As France looks toward the 2014 NATO summit in Wales, it does so with a foreboding sense that ‘international taboos’ are increasingly being broken by state and non-state actors alike. These are the words Foreign Minister Laurent Fabius used to describe the present geopolitical era in his spring 2014 visit to Washington, and they inform France’s thinking in the lead up to this September’s NATO summit.
As one of NATO’s few European members with global reach, ambition, and responsibilities, France takes very seriously the recent violations of international norms and geopolitical upheaval that have marked the global scene since the 2012 NATO summit in Chicago. Paris has also taken note of the fact that what former foreign minister Hubert Vedrine described in 1999 as the ‘hyperpuissance americaine’ is today a reluctant superpower far less willing to use military force decisively to uphold international norms and standards.
Paris understands that this transformation has significant implications for Europe, given its ongoing dependence on the United States for military assistance in out of area operations. Washington’s hesitant support to provide enabling capabilities in French-led operations in Libya and Mali and its about-face on intervening in Syria served as a wake up call to Paris that Europe needs a stronger autonomous defense capability within NATO to take on a greater share of the burden (and, of course, protect its interests) in a turbulent Africa and Mid East.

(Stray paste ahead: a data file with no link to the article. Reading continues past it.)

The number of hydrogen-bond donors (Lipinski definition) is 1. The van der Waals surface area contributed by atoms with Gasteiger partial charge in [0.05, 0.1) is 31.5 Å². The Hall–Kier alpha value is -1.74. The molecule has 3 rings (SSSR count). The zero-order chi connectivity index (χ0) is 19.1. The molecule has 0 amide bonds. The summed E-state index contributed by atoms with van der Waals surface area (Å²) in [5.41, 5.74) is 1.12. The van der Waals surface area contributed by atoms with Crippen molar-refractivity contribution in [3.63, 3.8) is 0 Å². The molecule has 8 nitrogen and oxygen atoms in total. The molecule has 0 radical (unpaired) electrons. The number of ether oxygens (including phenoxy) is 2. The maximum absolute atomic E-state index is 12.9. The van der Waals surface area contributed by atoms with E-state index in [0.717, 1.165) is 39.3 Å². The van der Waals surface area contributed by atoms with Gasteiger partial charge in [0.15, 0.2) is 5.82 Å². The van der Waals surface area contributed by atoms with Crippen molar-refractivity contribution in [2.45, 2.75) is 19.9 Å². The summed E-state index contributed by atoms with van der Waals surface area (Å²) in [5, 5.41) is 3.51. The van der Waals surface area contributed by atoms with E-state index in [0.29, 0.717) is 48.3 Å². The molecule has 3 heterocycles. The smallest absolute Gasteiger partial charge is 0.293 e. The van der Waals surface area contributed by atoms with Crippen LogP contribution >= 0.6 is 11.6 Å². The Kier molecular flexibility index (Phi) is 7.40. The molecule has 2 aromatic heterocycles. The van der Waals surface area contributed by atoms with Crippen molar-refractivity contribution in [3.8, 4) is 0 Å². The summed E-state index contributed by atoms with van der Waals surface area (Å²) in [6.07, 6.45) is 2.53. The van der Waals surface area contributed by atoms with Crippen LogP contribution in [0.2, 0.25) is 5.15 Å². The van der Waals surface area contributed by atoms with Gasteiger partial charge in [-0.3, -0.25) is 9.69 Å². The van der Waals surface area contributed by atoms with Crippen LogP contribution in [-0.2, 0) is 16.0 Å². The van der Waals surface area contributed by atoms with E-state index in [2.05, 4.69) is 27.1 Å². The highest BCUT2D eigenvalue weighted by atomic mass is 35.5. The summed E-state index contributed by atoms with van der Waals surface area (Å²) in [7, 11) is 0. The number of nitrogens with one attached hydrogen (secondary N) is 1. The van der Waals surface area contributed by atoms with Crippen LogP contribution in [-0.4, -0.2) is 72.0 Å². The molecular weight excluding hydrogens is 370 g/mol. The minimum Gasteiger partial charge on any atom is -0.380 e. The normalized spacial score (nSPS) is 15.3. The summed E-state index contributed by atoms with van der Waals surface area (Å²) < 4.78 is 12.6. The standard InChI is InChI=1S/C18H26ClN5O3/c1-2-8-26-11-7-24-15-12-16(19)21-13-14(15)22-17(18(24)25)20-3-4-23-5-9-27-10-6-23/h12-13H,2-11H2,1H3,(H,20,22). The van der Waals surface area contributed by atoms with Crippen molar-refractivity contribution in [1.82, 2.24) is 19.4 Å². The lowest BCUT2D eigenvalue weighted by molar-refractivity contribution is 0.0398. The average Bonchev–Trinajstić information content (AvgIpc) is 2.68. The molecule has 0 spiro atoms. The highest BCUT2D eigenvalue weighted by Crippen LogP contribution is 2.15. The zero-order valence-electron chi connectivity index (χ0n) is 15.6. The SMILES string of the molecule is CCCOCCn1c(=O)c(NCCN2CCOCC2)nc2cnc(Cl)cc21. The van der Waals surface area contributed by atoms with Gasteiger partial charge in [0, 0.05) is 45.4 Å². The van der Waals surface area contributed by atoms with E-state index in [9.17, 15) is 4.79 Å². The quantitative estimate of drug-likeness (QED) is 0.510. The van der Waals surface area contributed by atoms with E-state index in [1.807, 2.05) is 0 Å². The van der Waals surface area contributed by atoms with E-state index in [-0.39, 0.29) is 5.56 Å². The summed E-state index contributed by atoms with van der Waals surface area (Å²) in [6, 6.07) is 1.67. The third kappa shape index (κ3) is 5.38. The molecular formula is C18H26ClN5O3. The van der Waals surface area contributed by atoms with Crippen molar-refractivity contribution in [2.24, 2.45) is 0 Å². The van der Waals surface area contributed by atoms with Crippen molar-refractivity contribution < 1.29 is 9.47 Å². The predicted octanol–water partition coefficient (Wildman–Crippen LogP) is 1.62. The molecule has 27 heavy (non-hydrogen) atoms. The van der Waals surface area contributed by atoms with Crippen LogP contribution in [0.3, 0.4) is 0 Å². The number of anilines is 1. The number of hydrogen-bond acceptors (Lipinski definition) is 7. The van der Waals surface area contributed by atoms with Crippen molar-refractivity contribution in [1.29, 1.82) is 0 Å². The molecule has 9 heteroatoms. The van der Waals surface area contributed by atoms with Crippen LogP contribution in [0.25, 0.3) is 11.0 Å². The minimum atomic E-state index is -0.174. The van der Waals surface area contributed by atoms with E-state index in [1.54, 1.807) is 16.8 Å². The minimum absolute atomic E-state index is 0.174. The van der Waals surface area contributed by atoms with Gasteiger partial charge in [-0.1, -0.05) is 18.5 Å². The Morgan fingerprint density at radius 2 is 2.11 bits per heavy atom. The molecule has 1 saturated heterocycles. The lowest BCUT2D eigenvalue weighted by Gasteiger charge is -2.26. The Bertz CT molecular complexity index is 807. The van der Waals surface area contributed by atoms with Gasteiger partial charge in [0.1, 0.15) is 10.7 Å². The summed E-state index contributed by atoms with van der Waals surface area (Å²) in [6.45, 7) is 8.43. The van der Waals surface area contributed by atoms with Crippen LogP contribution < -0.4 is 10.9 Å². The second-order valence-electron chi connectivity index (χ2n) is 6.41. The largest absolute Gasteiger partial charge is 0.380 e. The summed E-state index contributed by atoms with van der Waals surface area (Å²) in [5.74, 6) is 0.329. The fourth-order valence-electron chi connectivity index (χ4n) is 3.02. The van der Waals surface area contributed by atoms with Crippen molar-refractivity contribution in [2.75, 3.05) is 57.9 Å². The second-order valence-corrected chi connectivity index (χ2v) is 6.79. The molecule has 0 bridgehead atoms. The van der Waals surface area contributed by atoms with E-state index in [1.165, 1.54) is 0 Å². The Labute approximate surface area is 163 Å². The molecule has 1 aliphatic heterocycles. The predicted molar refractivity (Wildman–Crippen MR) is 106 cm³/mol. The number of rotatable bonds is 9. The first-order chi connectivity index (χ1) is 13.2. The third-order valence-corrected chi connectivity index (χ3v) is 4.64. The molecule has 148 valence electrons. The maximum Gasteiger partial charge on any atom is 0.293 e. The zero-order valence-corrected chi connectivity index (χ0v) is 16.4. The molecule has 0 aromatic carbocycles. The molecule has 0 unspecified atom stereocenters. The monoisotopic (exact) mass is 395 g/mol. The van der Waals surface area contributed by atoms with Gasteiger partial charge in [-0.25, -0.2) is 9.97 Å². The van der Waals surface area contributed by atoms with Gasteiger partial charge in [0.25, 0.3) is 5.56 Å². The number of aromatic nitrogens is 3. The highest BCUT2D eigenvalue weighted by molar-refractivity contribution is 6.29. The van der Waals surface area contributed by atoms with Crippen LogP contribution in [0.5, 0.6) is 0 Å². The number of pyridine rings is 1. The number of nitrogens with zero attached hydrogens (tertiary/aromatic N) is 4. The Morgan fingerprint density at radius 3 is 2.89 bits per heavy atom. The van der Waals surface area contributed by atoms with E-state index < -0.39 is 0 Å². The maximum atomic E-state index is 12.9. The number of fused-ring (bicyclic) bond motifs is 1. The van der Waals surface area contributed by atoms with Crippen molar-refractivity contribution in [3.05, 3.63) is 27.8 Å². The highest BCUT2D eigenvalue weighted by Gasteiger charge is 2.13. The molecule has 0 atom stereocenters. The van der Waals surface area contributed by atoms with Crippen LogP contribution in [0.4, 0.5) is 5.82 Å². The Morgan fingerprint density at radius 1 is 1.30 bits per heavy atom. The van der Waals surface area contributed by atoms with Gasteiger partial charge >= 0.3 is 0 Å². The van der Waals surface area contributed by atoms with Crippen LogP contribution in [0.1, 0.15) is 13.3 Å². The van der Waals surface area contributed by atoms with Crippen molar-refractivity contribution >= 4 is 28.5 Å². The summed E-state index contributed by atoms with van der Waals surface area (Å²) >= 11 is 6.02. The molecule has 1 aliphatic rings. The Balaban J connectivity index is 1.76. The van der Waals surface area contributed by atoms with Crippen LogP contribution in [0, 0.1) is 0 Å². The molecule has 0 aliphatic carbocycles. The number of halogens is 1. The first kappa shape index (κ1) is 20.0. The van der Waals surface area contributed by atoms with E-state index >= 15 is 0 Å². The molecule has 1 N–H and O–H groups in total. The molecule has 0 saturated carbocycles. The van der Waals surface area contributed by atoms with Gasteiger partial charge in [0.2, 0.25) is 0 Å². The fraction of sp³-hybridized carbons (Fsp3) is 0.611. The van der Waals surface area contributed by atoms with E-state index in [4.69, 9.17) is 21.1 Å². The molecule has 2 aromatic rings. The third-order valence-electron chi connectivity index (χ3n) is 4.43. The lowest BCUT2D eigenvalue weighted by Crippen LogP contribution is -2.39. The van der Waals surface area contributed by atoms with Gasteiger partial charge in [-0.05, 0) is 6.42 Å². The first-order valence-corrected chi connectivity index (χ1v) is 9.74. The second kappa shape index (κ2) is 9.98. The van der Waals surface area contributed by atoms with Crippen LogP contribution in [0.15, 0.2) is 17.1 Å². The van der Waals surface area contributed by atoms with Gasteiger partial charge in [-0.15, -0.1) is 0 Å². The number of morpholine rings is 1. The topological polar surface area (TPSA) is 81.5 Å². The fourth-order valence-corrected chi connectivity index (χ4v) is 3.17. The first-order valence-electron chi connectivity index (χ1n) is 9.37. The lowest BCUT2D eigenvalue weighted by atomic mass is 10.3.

As a result, one of France’s overriding priorities for the NATO summit is to foster greater development of a European set of capabilities within the Alliance framework which will both facilitate greater burden sharing across the Atlantic, as well as within Europe.
The capabilities debate is a source of friction within the Alliance, particularly between Washington and Paris. France, like other allies, is eager to see the US and NATO officials downplay the 2% target of GDP spent on defense. Rather, Paris prefers to see other major allies take on their appropriate share of the burden with the capabilities they already have.
France remains skeptical of major NATO projects concerning common funded capabilities, which Paris sees as a form of ‘double taxation’ for countries which already invest significantly in their own capabilities. Important equities for European – and particularly French – defense industry also come into play in debates with the United States over the best way to foster efficient capabilities development. France is often skeptical that US-led capabilities initiatives are a means of promoting American defense industry at the expense of European defense industry.
As it concerns the strategic environment, French officials are deeply concerned about the rise of extremism and terrorism on Europe’s southern and southeastern flank, as well as flagrant violations of international norms and standards by nation states and non-state actors. French officials are still upset by the lack of American military action in Syria last summer, which left France exposed after it had committed to take military action alongside an American intervention that never materialized.